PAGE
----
" Wo nro vor) glad to make this arrangement
with Mr Crokor.not only to accommodate him,
but to aceommodnto oursolves. Had we not
understood that he was about to sail for Eu
rope wo should not hnvo called him when wo
did We did not want to call him nt that time.
His testimony was out of order, coming at tho
time It did It will be necessnry for us to call
mnny witnesses beforo wo cm call upon Mr.
Crokerto give what wo eonsldei his most Im
itortaut testimony. With thn nrrnngement that
lias just been made, howover, wo can eo on
with the Investigation and call him at the time
when wo really want him "
"Well, It has been settled, thon. that the
commltteo will continue Its sessions after tho
ndiournineut of the Legislature?"
"Why. certainly," Bald Mr. Moss, "wo shall
go on on Mnv H "
John Proctor Clarke examined tho witnesses
vesterdiy. temporarily relieving Mr. Moss.
Mr Clarke shows a Btrong Inclination to get
nil the fun he can nut ot the business he has In
hand. Ills questions aro plumped nt (he wit
ness with startling rapidity, but their construc
tion Is so simple that tho witness has little
difficulty In following him. Ono moment ha
gets nfter the wltm si hnmmerntid tongs and
glares nt hlni ns It he would like to eat him.
1 he next moment a beatific smile spreads
over his innocent looking fnce. producing
wrinkles even on his bald lieml. Then n joke
nt tho expense of the witness, himself. Mr.
Moss, or the committee, puts the witness on
the best of terms with himself nnd the rest of
the world, Including Mr. Clarko Thereupon,
ami Immediately, the counsel will appear to
take the witness Into his (oulldenee. ask him a
question- nnvbe one he has imsltlvely refused
to answer before and, before he knows It. the
witness has lit go the answer thut he had so
stubbornly withhold
"Tint fellow Clarke Is a prntt) good fellow,
but he pumps questions by steam." bald ono of
the victims )esterdny
Tim Investigation yesterday was largely de
voted totho corruption fund of $200,000 re
ported to have been raised this winter hy the
police to di feat iollco legislation In I ho Senate
nt Mbnnv In order to get nt tho facts nliout
this fund, about twenty Police Ciptnlns nnd
three Polli e Inspectors were summoned to np
peir before the. committee )esterdiy They
were cortnllod In the back room mid kept prno
tleally umb r guard until eneh was called to I ha
stand As one ( aptnln or Inspector nftor an
other u is excused he was requested to pass
out of the room bv the front entrance, rather
than hv tin1 icirilnnr The ohji et of this wae j
evidently to pii-vent thoe who had already
testified from giving tho benefit nf thnlr expe.
rleneeon the stand totho-cw ho were to follow,
IiiNpiotor Kane. Police (nptnlns Fason,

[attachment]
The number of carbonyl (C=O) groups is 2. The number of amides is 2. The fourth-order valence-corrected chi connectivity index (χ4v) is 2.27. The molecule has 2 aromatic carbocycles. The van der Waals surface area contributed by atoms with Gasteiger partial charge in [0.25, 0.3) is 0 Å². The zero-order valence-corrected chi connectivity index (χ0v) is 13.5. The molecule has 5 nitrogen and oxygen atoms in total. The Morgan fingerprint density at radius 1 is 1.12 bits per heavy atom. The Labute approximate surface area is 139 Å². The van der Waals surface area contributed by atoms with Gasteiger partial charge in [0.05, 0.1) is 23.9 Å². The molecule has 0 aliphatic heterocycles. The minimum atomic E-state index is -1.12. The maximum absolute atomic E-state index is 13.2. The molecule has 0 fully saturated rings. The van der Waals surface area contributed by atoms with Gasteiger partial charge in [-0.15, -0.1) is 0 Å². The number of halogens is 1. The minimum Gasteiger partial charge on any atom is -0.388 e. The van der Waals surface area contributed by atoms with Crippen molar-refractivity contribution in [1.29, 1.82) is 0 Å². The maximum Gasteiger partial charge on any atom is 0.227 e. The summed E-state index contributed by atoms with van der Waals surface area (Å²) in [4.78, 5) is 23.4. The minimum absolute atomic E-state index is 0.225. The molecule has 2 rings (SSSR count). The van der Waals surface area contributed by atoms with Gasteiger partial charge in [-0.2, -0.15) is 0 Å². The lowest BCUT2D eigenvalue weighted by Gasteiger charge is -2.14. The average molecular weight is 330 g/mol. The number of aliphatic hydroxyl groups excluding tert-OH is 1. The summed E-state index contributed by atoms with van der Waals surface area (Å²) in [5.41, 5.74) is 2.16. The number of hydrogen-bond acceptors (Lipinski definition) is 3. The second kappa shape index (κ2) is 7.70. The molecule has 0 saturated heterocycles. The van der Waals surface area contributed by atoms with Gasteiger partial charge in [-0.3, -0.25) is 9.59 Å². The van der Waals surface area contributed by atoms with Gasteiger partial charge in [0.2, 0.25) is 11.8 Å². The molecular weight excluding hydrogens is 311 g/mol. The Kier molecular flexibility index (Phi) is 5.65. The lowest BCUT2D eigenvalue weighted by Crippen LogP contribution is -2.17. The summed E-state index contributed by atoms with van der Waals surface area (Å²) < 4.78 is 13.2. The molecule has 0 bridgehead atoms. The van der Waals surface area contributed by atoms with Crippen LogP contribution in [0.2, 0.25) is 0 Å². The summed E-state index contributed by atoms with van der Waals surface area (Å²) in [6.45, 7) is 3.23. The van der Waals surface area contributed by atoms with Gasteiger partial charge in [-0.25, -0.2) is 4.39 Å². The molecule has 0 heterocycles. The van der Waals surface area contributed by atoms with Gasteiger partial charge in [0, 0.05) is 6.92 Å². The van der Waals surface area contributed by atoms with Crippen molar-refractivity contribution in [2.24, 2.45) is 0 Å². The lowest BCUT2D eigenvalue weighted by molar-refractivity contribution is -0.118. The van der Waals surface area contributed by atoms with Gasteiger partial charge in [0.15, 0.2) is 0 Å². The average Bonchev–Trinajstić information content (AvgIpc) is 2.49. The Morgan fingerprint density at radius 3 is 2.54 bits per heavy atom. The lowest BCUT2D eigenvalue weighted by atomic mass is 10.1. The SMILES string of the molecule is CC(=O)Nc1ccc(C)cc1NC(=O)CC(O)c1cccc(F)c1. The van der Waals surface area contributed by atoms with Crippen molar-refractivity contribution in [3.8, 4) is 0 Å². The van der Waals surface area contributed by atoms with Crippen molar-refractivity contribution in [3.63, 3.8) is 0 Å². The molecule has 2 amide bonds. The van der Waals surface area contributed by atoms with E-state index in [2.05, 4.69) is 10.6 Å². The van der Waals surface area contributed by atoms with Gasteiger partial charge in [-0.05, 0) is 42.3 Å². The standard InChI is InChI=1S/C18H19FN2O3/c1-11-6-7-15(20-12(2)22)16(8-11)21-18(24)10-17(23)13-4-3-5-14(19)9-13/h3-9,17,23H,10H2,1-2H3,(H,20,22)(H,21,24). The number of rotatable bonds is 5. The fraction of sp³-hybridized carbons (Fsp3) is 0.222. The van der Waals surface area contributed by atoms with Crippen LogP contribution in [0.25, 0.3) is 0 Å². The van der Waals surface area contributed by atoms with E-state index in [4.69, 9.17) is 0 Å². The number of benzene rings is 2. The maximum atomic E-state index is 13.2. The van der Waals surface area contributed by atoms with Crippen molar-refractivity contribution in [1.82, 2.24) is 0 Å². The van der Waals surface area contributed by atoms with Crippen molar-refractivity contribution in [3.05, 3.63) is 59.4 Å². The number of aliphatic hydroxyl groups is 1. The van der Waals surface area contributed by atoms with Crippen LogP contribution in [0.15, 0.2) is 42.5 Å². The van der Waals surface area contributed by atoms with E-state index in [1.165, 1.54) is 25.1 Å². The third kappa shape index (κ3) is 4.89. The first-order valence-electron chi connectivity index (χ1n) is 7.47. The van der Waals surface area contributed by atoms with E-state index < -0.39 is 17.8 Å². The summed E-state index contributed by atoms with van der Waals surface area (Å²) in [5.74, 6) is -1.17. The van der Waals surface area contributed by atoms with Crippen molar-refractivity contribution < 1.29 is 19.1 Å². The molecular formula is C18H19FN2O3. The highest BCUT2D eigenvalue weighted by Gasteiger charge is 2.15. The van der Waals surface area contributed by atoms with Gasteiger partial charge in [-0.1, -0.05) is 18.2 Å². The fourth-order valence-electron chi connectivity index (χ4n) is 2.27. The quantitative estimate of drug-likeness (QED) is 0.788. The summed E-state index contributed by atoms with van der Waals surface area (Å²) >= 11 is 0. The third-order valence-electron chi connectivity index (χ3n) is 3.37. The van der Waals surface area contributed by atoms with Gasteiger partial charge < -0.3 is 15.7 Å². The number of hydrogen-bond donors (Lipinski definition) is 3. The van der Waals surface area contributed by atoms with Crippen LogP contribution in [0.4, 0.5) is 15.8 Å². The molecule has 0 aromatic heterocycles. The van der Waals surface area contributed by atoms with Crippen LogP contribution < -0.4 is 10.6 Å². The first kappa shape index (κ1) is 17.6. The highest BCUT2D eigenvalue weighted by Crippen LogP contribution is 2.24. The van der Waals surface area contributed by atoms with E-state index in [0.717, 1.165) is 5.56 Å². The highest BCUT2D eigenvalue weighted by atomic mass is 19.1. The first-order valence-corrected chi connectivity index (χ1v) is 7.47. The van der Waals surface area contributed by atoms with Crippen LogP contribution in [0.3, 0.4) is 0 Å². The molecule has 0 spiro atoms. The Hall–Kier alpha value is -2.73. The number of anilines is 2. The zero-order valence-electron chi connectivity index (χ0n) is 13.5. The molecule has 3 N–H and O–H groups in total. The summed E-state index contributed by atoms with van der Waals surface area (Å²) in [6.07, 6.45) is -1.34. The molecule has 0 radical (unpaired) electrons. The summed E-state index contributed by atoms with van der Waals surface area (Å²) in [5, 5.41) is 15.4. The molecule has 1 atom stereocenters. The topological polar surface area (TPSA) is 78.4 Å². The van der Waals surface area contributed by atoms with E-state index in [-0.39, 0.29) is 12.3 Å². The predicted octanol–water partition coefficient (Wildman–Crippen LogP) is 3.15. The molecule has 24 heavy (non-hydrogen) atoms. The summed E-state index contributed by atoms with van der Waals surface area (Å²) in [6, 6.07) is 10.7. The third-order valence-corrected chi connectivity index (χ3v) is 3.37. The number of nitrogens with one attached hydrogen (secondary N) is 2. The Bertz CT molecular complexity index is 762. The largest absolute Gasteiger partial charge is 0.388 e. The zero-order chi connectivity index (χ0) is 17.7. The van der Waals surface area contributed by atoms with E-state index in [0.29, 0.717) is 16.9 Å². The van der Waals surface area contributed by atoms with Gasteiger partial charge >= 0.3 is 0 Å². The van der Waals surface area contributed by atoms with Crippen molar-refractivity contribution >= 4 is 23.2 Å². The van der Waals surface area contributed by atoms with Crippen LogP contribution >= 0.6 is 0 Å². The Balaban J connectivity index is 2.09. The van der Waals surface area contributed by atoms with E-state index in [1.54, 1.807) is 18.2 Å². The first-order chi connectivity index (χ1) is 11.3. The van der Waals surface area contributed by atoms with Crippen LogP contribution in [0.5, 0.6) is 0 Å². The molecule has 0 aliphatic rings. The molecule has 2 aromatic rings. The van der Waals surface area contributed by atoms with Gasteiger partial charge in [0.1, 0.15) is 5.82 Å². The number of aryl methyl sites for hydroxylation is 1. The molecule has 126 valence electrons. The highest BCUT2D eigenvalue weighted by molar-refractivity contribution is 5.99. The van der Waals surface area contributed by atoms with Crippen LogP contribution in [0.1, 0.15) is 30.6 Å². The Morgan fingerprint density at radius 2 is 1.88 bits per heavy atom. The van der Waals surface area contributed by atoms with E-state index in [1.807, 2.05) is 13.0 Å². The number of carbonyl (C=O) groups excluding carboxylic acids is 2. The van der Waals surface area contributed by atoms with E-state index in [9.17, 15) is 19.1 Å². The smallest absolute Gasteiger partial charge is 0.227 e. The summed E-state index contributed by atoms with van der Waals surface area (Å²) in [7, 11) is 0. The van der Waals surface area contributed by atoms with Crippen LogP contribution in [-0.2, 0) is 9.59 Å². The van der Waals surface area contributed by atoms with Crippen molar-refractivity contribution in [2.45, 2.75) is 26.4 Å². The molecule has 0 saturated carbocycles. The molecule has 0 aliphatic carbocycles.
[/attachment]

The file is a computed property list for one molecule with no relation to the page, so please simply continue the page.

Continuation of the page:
Hnughev Kirilinei niitl sheehin Sergts H,
F G O llrlcn 'llms nnd I lood and Hounds
limn (lllhoole) were the wllneHos who tes
tlfled )esterdny ami In ever) instance they
wop- abb to answer nil questions satisfac
torily exieptlng questions pi rt lining to tho
raising of the corrupt1' n fund While Sergt.
Tims was on tho witmss stand he took some i
papers from his l noket for tin urooseof eon- (
suiting mcmnrntida upon them Mr Fnllnws, '
who sat Imincdiateli to tho light of the wit- '
tiess st mil, looked over the shoulder of the ,
witness and happened to sen official paper
of the Assembly
"There is something from the Assembly,"
snld Mr I'nllows ' Pleiso let mo see those
I npers '
Tims leluot intl) turned over bis papers and
Mi Fnllnws looked them all ovi r Then he
Passed them to Mr Mnet mid give the witness
to iiuil. i-'nii'l that the i hi rs would remain in
thn hmi Is ( the committee mull further no
the 1 he wltm ss was then nsutd If he gam
up the papers ttllllugl), and he replied that
the) were pnvate npets hut that if the com
mittee wanted I hem tin')' were welcome to
them . n matter nf fin i. the innnultlee has
been looking f' n letter written mum ssem
bl pa pi t lo Police I in t mis some time ago,
which up to this lliin Iki- ii it I een discovered.
AIT I ASI1V SVVs in w ss r Assissrn $.500.
I The (list witness itli-f u is I apt John W,
, Las in. of the inlgt-i In.' lb w s isked If
h" mii'li nn ndiln s to li s men at t lie ill In the
station bouse nt 4 P M on March 1 last
"I don t reineiuler." In- s ild "I may have
done bo I usuullv talk to the men after every
roll call I repeat to them Instructions or or
ders sent to me from Headquarters, and I give
them any orders that I myself think necessary.
(f-Dld Inspector Crosi call tho Captains fa